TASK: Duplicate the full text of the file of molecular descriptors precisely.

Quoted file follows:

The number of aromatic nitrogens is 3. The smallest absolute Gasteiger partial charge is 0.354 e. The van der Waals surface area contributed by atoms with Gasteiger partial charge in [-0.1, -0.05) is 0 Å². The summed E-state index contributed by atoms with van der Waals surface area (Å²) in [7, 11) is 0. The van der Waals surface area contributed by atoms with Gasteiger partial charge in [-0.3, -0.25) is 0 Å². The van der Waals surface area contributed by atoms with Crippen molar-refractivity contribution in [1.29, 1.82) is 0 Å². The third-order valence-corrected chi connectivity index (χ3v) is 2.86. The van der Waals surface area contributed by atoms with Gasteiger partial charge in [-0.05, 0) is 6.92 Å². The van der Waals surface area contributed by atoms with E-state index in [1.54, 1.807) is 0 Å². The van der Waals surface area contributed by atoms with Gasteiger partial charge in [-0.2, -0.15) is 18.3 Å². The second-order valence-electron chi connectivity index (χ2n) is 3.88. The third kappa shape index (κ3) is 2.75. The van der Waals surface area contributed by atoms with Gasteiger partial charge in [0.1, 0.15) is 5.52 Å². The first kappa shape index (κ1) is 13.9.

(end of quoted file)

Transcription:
The number of aromatic nitrogens is 3. The smallest absolute Gasteiger partial charge is 0.354 e. The van der Waals surface area contributed by atoms with Gasteiger partial charge in [-0.1, -0.05) is 0 Å². The summed E-state index contributed by atoms with van der Waals surface area (Å²) in [7, 11) is 0. The van der Waals surface area contributed by atoms with Gasteiger partial charge in [-0.3, -0.25) is 0 Å². The van der Waals surface area contributed by atoms with Crippen molar-refractivity contribution in [1.29, 1.82) is 0 Å². The third-order valence-corrected chi connectivity index (χ3v) is 2.86. The van der Waals surface area contributed by atoms with Gasteiger partial charge in [-0.05, 0) is 6.92 Å². The van der Waals surface area contributed by atoms with E-state index in [1.54, 1.807) is 0 Å². The van der Waals surface area contributed by atoms with Gasteiger partial charge in [-0.2, -0.15) is 18.3 Å². The second-order valence-electron chi connectivity index (χ2n) is 3.88. The third kappa shape index (κ3) is 2.75. The van der Waals surface area contributed by atoms with Gasteiger partial charge in [0.1, 0.15) is 5.52 Å². The first kappa shape index (κ1) is 13.9.